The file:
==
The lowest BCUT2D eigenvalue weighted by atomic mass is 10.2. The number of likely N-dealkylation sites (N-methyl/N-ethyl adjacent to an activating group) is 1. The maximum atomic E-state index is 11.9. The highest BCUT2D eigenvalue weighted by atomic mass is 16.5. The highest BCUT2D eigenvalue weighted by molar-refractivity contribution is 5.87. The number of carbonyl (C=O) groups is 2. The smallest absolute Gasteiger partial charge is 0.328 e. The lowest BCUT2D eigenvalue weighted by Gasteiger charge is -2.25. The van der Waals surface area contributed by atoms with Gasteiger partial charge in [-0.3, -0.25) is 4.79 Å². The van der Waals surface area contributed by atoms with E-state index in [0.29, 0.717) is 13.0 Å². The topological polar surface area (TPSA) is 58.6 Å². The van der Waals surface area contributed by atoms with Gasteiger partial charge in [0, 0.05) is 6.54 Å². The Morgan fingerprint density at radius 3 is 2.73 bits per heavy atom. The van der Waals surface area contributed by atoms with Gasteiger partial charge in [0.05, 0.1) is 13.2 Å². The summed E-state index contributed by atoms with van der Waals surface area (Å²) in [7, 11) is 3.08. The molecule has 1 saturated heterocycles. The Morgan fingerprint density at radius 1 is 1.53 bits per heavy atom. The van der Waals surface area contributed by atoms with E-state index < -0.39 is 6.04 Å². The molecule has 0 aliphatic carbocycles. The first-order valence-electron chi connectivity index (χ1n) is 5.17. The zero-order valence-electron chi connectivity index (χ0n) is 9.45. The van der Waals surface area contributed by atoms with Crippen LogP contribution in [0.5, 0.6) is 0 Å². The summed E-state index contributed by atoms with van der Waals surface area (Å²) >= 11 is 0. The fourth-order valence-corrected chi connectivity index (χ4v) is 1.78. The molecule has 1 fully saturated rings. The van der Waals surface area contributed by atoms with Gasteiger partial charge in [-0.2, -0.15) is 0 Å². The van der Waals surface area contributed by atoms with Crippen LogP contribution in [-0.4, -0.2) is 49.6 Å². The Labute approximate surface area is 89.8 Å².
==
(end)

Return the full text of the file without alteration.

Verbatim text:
The lowest BCUT2D eigenvalue weighted by atomic mass is 10.2. The number of likely N-dealkylation sites (N-methyl/N-ethyl adjacent to an activating group) is 1. The maximum atomic E-state index is 11.9. The highest BCUT2D eigenvalue weighted by atomic mass is 16.5. The highest BCUT2D eigenvalue weighted by molar-refractivity contribution is 5.87. The number of carbonyl (C=O) groups is 2. The smallest absolute Gasteiger partial charge is 0.328 e. The lowest BCUT2D eigenvalue weighted by Gasteiger charge is -2.25. The van der Waals surface area contributed by atoms with Gasteiger partial charge in [-0.3, -0.25) is 4.79 Å². The van der Waals surface area contributed by atoms with E-state index in [0.29, 0.717) is 13.0 Å². The topological polar surface area (TPSA) is 58.6 Å². The van der Waals surface area contributed by atoms with Gasteiger partial charge in [0, 0.05) is 6.54 Å². The Morgan fingerprint density at radius 3 is 2.73 bits per heavy atom. The van der Waals surface area contributed by atoms with Gasteiger partial charge in [0.05, 0.1) is 13.2 Å². The summed E-state index contributed by atoms with van der Waals surface area (Å²) in [7, 11) is 3.08. The molecule has 1 saturated heterocycles. The Morgan fingerprint density at radius 1 is 1.53 bits per heavy atom. The van der Waals surface area contributed by atoms with E-state index < -0.39 is 6.04 Å². The molecule has 0 aliphatic carbocycles. The first-order valence-electron chi connectivity index (χ1n) is 5.17. The zero-order valence-electron chi connectivity index (χ0n) is 9.45. The van der Waals surface area contributed by atoms with Crippen LogP contribution in [0.5, 0.6) is 0 Å². The summed E-state index contributed by atoms with van der Waals surface area (Å²) >= 11 is 0. The fourth-order valence-corrected chi connectivity index (χ4v) is 1.78. The molecule has 1 fully saturated rings. The van der Waals surface area contributed by atoms with Gasteiger partial charge in [-0.2, -0.15) is 0 Å². The van der Waals surface area contributed by atoms with Crippen LogP contribution in [-0.4, -0.2) is 49.6 Å². The Labute approximate surface area is 89.8 Å².